S P I N E T I M E
Lately, I've been dying to wear v-necks and scoop necks back to front.
it's a little more modest than all the chest bearing that seems to be going on for a little while now too.
I'm just a little worried how many people would feel the urge to ask if I knew my shirt was back to front.
I think the real attraction to the idea is drawing attention to the spine. I really love it when you can see someones spine poking through, and there have been a lot of designs over recent years that seem to emphasise skeletal systems. It tends to lend a kind of alien deconstruction, that is at once organic and harsh.
This type of exoskeletal construction has been prevalent in the works of many post modern architects over the decades too, where the structural system evolves into a (dare i say it) decorative feature, lending the building it's most visually attractive features and dominating over its character.
Perhaps the master of exoskeletal architecture is Richard Rogers, Who played a key role in the creation of the design of Centre Pomidou, the fabulously disgusting functionalist museum in Paris. This aesthetic is visible in many of his designs in differing degrees, even London's Millennium Dome with it's towering supports that extend out of the dome they support and elevate the structural system to monumental status.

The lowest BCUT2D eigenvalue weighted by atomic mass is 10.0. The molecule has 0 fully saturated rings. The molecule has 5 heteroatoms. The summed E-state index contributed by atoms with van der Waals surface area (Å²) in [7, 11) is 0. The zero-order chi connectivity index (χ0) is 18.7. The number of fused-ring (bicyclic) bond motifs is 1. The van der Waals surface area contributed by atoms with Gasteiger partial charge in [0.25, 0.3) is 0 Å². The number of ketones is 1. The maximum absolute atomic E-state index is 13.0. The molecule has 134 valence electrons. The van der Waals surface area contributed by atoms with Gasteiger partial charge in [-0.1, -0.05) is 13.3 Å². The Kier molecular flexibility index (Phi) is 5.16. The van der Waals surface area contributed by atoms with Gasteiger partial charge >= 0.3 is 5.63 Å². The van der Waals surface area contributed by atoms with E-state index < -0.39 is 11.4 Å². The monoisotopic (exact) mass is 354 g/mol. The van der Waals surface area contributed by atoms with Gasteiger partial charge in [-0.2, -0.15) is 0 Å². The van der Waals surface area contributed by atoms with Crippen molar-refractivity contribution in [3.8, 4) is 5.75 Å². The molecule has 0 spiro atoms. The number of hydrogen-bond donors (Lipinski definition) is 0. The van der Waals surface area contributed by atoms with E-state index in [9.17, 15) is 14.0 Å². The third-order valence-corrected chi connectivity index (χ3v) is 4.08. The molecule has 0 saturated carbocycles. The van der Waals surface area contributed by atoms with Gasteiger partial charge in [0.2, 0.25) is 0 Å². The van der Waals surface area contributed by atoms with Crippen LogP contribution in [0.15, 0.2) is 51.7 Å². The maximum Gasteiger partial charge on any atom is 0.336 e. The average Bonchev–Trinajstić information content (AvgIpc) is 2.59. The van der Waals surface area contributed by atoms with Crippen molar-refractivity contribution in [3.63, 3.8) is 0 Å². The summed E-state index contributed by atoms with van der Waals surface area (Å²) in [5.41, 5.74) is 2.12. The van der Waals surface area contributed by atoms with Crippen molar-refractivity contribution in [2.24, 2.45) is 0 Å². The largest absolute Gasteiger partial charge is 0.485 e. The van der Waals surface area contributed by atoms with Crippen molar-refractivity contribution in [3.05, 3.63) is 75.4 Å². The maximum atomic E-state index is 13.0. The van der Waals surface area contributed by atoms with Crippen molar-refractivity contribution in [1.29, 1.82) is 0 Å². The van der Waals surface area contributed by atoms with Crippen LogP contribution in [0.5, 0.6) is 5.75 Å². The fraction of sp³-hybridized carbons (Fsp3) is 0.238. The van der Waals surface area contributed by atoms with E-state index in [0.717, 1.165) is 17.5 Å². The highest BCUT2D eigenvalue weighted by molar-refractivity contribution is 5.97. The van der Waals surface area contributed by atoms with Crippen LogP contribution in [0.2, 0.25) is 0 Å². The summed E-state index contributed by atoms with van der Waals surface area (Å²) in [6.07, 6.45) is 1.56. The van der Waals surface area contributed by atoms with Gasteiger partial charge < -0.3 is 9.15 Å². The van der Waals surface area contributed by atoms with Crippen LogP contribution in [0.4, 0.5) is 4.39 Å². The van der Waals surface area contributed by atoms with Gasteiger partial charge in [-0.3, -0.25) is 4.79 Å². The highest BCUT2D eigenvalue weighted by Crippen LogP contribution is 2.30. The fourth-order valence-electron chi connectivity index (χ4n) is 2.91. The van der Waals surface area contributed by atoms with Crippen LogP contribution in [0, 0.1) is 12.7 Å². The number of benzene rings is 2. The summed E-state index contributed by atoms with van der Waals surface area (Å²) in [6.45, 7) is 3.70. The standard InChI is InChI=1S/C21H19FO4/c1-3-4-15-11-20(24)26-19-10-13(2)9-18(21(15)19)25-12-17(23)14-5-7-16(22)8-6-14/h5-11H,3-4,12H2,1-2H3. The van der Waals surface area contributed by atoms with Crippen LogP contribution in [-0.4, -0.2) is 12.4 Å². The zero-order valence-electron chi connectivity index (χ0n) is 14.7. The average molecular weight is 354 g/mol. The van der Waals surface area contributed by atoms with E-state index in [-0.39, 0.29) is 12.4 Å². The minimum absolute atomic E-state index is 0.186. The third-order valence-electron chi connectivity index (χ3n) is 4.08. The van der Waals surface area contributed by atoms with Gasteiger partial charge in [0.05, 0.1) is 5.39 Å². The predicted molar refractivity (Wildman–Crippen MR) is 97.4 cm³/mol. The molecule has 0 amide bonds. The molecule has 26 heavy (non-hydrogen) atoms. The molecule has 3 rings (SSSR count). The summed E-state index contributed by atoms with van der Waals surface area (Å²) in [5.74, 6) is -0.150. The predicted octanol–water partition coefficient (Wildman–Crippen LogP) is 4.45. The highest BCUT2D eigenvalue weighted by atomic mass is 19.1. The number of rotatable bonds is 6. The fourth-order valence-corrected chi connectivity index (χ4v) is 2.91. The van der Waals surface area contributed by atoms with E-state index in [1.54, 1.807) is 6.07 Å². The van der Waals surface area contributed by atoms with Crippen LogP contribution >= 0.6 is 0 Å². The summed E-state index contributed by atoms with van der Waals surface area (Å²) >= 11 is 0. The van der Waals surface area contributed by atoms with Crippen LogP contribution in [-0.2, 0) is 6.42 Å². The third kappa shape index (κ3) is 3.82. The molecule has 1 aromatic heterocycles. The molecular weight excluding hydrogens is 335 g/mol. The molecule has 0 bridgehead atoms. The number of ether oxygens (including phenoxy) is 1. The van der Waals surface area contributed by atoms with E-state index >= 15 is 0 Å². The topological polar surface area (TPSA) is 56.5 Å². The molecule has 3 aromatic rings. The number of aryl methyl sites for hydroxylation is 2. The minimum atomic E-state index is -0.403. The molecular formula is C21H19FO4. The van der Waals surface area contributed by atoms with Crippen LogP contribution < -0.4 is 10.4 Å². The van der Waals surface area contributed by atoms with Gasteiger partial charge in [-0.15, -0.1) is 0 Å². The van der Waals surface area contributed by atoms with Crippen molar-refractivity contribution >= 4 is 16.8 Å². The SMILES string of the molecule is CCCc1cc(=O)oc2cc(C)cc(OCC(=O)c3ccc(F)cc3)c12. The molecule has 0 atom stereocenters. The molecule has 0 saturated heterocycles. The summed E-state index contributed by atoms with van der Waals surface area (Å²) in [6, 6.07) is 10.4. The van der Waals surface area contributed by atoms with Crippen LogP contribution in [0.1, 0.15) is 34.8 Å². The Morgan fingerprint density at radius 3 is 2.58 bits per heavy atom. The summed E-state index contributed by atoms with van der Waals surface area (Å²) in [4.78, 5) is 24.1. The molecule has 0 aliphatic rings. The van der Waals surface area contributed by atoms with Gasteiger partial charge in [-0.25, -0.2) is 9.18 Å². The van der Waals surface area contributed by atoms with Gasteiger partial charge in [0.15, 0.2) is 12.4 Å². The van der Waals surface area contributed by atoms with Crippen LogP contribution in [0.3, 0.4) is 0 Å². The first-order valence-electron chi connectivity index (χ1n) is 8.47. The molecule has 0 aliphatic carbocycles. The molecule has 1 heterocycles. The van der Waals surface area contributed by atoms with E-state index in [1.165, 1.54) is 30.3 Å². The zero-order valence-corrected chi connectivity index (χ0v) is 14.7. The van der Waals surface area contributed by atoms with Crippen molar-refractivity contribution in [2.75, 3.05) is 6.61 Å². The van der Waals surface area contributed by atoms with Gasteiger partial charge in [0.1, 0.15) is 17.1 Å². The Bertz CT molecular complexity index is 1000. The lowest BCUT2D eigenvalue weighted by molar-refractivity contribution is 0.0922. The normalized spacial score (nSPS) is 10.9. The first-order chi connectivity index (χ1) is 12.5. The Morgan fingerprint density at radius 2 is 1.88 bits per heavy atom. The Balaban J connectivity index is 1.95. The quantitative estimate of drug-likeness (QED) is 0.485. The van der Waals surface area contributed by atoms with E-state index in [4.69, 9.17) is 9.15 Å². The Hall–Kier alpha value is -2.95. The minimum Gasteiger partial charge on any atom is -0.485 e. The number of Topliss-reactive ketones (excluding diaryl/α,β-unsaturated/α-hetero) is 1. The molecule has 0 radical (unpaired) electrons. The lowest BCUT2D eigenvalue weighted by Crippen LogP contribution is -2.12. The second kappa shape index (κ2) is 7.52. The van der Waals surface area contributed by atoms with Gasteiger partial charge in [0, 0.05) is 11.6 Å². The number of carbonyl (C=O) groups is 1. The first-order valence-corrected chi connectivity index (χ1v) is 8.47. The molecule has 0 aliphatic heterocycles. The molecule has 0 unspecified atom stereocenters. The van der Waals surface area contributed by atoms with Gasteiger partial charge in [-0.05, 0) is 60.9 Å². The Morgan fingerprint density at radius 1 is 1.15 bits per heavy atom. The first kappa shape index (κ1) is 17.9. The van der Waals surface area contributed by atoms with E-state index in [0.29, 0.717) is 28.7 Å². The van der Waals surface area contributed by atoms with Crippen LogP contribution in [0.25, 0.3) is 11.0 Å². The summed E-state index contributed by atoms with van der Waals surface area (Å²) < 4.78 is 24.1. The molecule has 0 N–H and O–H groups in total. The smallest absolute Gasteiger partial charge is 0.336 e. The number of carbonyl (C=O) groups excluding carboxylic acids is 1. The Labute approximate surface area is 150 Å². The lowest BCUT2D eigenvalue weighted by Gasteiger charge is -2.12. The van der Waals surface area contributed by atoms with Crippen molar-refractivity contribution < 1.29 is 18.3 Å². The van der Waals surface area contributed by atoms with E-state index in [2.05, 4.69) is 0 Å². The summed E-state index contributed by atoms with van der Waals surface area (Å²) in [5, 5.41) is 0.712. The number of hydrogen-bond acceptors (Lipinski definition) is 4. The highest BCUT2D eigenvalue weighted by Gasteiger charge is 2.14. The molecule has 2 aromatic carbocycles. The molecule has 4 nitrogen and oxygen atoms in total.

Lloyds of London, however, is the building in which we see the most literal, and in my opinion beautiful, references to the spine, with services clearly stretching up the facade, and each landing of the stairwells, clad in stainless steel, are strikingly reminiscent of vertebrae.
Lloyds of London.
Possibly the most romantic expression of the spine in a piece of clothing i have ever lusted over, is Marjan Pejoski's spine bow shirt, from his F/W 07/08 collection, where the fabric of a simple white t-shirt miraculously crumples into bows down the spine. I never ever actually bought one, but i think about it so often that I really think i should.